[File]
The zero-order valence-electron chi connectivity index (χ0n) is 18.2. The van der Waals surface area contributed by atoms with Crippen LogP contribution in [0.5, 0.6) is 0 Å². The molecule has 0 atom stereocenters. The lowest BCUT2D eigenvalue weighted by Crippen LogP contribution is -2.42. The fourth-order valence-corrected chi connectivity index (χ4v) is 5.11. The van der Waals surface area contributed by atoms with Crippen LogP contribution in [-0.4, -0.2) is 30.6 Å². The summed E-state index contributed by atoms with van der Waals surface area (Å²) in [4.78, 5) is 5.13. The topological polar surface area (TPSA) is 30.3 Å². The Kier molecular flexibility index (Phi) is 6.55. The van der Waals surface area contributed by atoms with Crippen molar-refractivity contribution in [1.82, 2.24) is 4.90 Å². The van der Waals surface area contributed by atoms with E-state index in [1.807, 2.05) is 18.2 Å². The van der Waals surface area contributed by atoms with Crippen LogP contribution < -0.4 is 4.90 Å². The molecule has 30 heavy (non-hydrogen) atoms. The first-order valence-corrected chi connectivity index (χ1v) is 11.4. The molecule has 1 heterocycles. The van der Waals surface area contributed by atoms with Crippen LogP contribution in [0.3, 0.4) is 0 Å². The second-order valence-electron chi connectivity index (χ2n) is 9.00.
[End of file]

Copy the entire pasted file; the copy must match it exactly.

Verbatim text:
The zero-order valence-electron chi connectivity index (χ0n) is 18.2. The van der Waals surface area contributed by atoms with Crippen LogP contribution in [0.5, 0.6) is 0 Å². The molecule has 0 atom stereocenters. The lowest BCUT2D eigenvalue weighted by Crippen LogP contribution is -2.42. The fourth-order valence-corrected chi connectivity index (χ4v) is 5.11. The van der Waals surface area contributed by atoms with Crippen LogP contribution in [-0.4, -0.2) is 30.6 Å². The summed E-state index contributed by atoms with van der Waals surface area (Å²) in [4.78, 5) is 5.13. The topological polar surface area (TPSA) is 30.3 Å². The Kier molecular flexibility index (Phi) is 6.55. The van der Waals surface area contributed by atoms with Crippen molar-refractivity contribution in [1.82, 2.24) is 4.90 Å². The van der Waals surface area contributed by atoms with E-state index in [1.807, 2.05) is 18.2 Å². The van der Waals surface area contributed by atoms with Crippen LogP contribution < -0.4 is 4.90 Å². The molecule has 30 heavy (non-hydrogen) atoms. The first-order valence-corrected chi connectivity index (χ1v) is 11.4. The molecule has 1 heterocycles. The van der Waals surface area contributed by atoms with Crippen LogP contribution in [0.3, 0.4) is 0 Å². The second-order valence-electron chi connectivity index (χ2n) is 9.00.